Salary data suggests that perceived wage gaps in the chemical sciences are indeed present
It’s surprisingly difficult to confirm whether you’re being paid fairly. Apart from a general cultural reticence to discuss or advertise salaries (in the UK at least), fairness has many different dimensions. Equal pay for equal work sounds fair. But fairness can also depend on what salaries are like across a sector, whether they allow someone to afford food and rent, and whether they reward someone’s existing skills and previous experiences.
What’s definitely not fair is that women, chemists with disabilities and chemists from minoritised ethnic groups are more likely to feel that their pay is unfair than their colleagues, according to the RSC’s 2021 Pay and Reward survey. 54% of women think their pay is fair, compared with 59% of men; 40% of respondents from minoritised ethnic groups think they’re paid fairly, versus 59% of all other respondents; 47% of disabled people and 58% of non-disabled people think that their pay is fair.
Sceptics might counter that the question only asks whether people think they’re being paid fairly, not whether they actually are. Well, other results from the RSC survey suggest there is an underlying salary bias: women, members of minority ethnic groups and disabled people receive lower median salaries than their male, white, non-disabled counterparts.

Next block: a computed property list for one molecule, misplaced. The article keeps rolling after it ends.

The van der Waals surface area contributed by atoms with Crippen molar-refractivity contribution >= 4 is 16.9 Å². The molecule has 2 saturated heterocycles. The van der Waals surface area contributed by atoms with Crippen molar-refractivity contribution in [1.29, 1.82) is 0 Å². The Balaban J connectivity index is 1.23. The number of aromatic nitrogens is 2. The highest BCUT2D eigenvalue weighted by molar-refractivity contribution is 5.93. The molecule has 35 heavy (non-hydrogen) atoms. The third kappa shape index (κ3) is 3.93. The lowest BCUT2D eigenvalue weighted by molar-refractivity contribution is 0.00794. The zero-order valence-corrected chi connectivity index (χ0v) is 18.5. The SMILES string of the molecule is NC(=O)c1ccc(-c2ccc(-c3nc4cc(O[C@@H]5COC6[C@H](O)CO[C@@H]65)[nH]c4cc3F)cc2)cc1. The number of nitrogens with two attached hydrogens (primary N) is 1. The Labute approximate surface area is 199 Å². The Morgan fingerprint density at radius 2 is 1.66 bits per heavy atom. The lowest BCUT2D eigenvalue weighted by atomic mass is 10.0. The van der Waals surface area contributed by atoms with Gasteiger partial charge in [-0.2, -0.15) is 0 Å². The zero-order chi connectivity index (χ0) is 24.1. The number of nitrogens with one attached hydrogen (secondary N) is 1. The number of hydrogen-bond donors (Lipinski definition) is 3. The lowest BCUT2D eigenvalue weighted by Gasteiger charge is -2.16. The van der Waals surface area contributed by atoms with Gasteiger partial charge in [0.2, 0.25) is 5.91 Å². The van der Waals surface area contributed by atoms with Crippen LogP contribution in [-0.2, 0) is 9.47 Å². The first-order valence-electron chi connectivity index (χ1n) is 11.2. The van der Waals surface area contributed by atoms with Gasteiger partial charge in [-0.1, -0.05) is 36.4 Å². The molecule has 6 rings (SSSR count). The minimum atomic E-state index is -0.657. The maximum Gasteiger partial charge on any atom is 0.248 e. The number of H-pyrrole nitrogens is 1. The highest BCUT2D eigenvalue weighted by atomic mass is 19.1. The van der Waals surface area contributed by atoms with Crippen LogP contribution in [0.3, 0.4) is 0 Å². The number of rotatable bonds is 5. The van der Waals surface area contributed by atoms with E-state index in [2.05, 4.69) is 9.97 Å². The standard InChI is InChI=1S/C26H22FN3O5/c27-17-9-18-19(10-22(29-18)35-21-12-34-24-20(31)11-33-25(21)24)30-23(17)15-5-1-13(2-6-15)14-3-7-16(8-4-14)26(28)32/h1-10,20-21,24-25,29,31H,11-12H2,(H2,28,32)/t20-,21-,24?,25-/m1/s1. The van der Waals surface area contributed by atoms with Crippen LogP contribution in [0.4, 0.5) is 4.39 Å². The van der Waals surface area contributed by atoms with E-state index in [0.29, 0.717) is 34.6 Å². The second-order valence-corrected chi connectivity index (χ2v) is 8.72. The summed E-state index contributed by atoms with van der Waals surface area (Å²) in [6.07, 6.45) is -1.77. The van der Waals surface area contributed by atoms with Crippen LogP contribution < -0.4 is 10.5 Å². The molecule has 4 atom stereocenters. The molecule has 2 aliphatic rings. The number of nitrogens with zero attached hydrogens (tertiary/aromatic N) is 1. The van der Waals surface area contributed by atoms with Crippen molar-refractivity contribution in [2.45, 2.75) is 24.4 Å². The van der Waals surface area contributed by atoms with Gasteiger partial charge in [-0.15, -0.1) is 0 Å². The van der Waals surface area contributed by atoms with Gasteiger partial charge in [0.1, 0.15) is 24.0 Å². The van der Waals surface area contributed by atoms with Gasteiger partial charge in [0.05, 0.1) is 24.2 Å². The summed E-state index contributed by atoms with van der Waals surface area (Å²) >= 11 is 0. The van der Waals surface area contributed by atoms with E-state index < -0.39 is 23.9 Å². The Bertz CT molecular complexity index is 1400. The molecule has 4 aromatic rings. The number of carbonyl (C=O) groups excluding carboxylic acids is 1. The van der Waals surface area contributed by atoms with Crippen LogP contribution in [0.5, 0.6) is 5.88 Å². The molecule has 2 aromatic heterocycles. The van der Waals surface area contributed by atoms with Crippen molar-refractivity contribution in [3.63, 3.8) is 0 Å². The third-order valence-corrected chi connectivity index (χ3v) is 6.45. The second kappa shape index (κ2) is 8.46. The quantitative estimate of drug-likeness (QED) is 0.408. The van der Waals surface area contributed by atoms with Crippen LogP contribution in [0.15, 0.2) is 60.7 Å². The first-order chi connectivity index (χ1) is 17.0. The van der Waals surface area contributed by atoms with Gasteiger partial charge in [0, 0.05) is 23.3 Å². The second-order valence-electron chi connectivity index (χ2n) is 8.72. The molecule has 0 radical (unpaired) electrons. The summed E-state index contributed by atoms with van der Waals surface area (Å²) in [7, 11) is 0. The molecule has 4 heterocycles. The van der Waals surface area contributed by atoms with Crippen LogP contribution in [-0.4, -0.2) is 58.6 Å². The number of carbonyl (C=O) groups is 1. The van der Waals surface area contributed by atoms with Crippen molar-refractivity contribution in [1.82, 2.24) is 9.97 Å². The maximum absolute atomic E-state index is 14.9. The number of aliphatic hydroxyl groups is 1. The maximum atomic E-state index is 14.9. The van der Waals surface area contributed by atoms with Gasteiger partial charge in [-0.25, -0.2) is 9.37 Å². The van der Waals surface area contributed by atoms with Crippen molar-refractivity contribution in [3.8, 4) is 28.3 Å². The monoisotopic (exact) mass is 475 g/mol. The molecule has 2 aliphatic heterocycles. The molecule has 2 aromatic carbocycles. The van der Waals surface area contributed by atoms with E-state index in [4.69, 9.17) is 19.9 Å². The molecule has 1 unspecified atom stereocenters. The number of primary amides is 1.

We don’t know how many of those receiving lower salaries are directly discriminated against, whether consciously or unconsciously. Members of the RSC work in a wide variety of sectors and professions, many of which have vastly different pay scales (which raises other questions of fairness – how much should a teacher earn relative to a petrochemical engineer?). But if it happens that more minority members of the RSC work in lower paid fields, questions still need to be asked. Do we undervalue that type of work, possibly because of biases against the people who do it? Are there barriers that prevent some people entering higher-paid fields?
The fact that those in majority groups are more likely to think their pay is fair indicates how challenging it will be to make pay fair for all. If you think your pay is fair, you probably assume that your colleagues are being paid fairly as well – and so you’re not going to campaign for change.
The easiest way to address this is for employers to be more open about how they determine salaries. That doesn’t have to mean publicly sharing details about everyone’s salaries (although that would be helpful). At the very least, employers should have frameworks that make it clear how different levels of skills and experience justify different salaries, so that any disparities can be identified and explained. After all, it’s only fair that people can find out how their employers value them.